My highlight at last year’s IPNC was trying Claud Giraud’s barrel-fermented Champagnes. By chance he came back to do: University of Pinot: Environmental Studies 370, painfully titled “The Man Who Whispers to the Oaks of the Forest”

So, this oak-whisperer, what’s the fuss? Well, most Champagne has forgone oak barrels for the clean modernity of stainless tanks and temperature control. Not Giraud.

Since the 1970s, they have turned back to primary, alcoholic fermentation in barrels. He likes them for the additional flavors they impart and the continuous fermenting vortex the barrel shape provides (think lees contact).


Today, Claud takes us deep into the Argonne Forest (with the help of a translator).  The Argonne is Champagne’s go to forest. Protected by a rain-shield, Argonne has poor soil, which slows tree growth, creating tightly-grained barrels. Every major wine region in France has a forest. The state controls all of them.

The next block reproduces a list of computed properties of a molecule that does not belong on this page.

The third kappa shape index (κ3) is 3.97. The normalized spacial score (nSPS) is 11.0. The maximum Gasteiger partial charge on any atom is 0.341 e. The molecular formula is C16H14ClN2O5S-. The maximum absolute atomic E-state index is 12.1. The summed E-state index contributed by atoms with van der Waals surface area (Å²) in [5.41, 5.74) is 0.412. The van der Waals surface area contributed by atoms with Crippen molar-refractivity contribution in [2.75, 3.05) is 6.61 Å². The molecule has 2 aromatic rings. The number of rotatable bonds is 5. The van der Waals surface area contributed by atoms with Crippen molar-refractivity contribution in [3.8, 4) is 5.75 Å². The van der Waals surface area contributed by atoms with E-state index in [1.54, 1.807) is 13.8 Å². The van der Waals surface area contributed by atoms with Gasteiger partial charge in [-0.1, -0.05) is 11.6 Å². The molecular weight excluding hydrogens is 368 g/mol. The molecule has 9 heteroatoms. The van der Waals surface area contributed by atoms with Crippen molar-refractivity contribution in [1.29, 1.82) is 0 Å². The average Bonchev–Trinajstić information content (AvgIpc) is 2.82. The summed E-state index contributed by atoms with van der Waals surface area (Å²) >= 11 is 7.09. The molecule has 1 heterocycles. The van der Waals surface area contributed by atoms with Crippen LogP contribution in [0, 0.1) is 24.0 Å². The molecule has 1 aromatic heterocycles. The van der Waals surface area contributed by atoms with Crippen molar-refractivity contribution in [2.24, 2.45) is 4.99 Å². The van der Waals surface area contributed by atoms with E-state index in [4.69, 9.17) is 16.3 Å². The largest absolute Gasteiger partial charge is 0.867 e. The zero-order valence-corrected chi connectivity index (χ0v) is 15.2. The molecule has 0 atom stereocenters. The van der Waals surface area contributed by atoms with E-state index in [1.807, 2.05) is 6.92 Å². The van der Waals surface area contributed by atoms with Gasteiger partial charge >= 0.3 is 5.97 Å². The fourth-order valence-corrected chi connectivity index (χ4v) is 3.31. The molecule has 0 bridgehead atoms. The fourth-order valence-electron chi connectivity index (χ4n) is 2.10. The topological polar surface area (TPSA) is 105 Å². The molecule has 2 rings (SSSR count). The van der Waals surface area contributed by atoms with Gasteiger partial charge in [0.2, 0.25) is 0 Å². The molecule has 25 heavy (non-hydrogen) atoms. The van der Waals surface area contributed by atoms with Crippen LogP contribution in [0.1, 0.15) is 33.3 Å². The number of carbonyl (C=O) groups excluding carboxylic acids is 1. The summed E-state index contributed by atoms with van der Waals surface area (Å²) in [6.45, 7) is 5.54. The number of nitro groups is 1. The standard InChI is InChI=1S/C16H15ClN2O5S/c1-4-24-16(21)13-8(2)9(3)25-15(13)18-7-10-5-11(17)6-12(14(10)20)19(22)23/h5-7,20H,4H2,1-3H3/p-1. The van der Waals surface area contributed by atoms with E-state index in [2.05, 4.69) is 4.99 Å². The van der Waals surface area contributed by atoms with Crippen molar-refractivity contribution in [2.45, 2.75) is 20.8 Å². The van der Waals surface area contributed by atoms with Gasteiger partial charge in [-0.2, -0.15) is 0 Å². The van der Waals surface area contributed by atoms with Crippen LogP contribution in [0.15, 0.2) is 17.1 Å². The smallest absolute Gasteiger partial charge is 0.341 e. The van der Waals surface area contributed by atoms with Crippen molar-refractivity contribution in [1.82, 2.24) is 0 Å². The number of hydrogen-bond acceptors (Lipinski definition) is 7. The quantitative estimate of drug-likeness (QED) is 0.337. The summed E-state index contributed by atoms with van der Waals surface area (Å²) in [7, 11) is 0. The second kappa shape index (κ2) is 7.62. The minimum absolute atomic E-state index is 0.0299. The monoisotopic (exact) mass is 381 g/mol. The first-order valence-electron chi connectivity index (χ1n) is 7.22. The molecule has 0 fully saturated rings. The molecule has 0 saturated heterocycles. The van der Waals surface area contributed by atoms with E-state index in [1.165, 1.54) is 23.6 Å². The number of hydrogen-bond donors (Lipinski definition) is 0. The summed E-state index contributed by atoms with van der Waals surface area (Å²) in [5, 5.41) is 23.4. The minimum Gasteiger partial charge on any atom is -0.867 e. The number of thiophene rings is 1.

Claud has set up a tree-tracking system to follow the growth, soil pH, weather…basically the terroir of each tree before he requests a barrel be made of it. He works with three tonnelliers and three coopers (one stolen from Romanée-Conte, he gloats).

Before us sit two still wines. Each come from the same 2015 blend of Pinot Noir and Chardonnay. The rub lays in how they were fermented. Barrel v Barrel:


First, from the hot, dry, sedimentary South of Argonne, Chatrices’ barrel-fermented wine.

APPEARANCE: a clear pale hay with raspberry highlights. AROMAS: medium intense strawberry, nutmeg, lime, vanilla icing, graphite. PALATE: Dry, tart, light in body with FLAVORS that etch enamel with green, saline citric acidity.

Ok. Chatrices is zingy. How about La Controlerie?